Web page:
• Hannah Duncan

Blue-Winged Mysteries

Was that a hallucination? Too much synthetic coffee again.


Flicking my eye over to the left, I quickly check a stream of health reports about my morning beverage. I heard somewhere coffee beans were once abundant. Plentiful mountains piled high, harvested by even the poorest people in society.


But that must have been decades ago. Long before GoogleChips were implanted into our brains at birth, or we needed to adjust our oxygen levels before heading out. I've heard the adjustments will soon be automatic, which will be revolutionary for our lungs. Nobody has time for manual.


Today, coffee beans are rare. Like a strange legend, more valuable than gold. That bittersweet bite is reserved for only the very wealthiest. Anything grown from the ground is. The world survives on synthetic, designed exactly for our tastes. Even if it is bringing out strange symptoms in our body.


Hmm...coffee, coffee... nutrient deficiency, inflammation, intestinal permeability, blah, blah, blaaah ... no nothing about hallucinations. Weird. What was that thing? Whatever. Time to return to my office pod.


... But somehow, even as I settle in, I can't shake off the image. Lingering in my brain, a ghost. Like the blotched fragments of a dream after a long sleep. Or the scratch and cold press of lithium as we charge our data chips each night. That lingering metal taste and electric buzz.


What WAS it? It was small. About four centimetres. Bright blue like the glow of a LED light. With heart-shaped wings spreading flat across the cold Perspex of the window. The vibrant inky complexion contrasted against the hazy apricot of the sky.


1,086, 234, 971 results.


Oh - my chip found it. God I love how it recognises images. Ok... Let's see ... Scrolling through the thumbnails with my left eye, I find the exact match.





Name: Mararine Blue Butterfly

Latin: Cyaniris semiargus

Extinction period: 1970 - 2020





Huh. So, once it was a real thing. A real animal. Like a dog or cat ... but living without humans. Living outside. Somehow. Breathing without a machine. Somehow. Butterfly. But-ter-fly. Funny name.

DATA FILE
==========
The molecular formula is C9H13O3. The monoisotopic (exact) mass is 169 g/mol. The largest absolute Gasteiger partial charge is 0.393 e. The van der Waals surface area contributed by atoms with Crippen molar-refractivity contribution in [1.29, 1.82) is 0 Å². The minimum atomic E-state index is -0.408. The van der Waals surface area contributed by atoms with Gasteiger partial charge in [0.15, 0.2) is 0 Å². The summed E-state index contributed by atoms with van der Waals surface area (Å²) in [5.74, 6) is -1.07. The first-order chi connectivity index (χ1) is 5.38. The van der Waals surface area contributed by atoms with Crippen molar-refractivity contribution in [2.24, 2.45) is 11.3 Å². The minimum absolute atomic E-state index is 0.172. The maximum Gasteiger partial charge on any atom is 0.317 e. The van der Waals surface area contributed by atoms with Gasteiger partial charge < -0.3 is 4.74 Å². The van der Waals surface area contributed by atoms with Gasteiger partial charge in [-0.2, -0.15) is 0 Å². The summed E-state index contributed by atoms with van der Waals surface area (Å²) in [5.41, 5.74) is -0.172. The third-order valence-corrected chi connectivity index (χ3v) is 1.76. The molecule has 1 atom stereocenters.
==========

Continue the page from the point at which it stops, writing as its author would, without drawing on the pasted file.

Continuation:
Zipping through results, I can see there were more. Every colour of the rainbow - whatever that means. That expression carried through time but it no longer makes sense. Our sky knows only charcoal grey and cinnamon colours. As the rains pour and fires dampen, the skies bubble up into a dark granite-coloured haze. When the downpours relent, and the flames grow, our atmosphere glows orange throughout the night.


Apparently it started in 2020, when the heavens above New Zealand transformed into hellfire ombre, after the vast Australian bush fires became uncontrollable. Heavy smoked-filled clouds covered the earth, metre by metre until the blue sky became just a memory. And natural plants and food? No chance. It's a technological miracle that so many humans survived. Not that life is much worth living.


Now it's normal for every place on earth to be devoid of greens and blues. We live in a spectrum of orange and grey. Our grandparents saw an entirely different colour when they looked upwards. They breathed in a sweeter air, not the lab-created chemicals we carry around in little packs.

How strange to think that the skies were once blue. And small bright creatures fluttered across the planet like tiny dreams. How ironic that our ancestors closed their eyes and sleepwalked away from such a beautiful world.

the red sky in auckland 2020
Auckland, 2020


.........................................


This is a grim story...


Sadly, it's too late to save the Mararine Blue which is now extinct in the UK, alongside four other species of butterfly. Three quarters of British butterfly are now in serious decline following extreme threats to biodiversity and the rising climate. They are important, and without them, entire ecosystems break down. As delicate creatures, they are the first to go. It is a warning of what's ahead if we don't put significant money into protecting our environment. We need regulations. We financial incentives. We need taxes on destroying the environment.


Wildlife populations have declined by 60% since 1970, and now the effects are compounding. It's estimated by the Intergovernmental Panel on Biodiversity and Ecosystem Services that 1 million species will soon be extinct.


According to the latest UN environment report, investments in nature-based solutions urgently need to triple by 2030. And increase four-fold by 2050.

If not, we will fall into a world without wildlife, nature, safe places to live or predictable weather. Basically, if you would rather not be flooded or forest-fired out of your home, you need to care about nature. If you want food which comes from the ground, you have to make a stand.


...But we can have a different ending!


The easiest and most effective way for ordinary people like us to help save the planet is to switch our pensions. It takes maybe 40 minutes, but it will be the most impactful thing you can do, not just for your future but your children, grandchildren and great grandchildren.

Find out more about the power of your pension.


If you'd like to read about why we so badly need nature-based investments, this is a great resource! 👇






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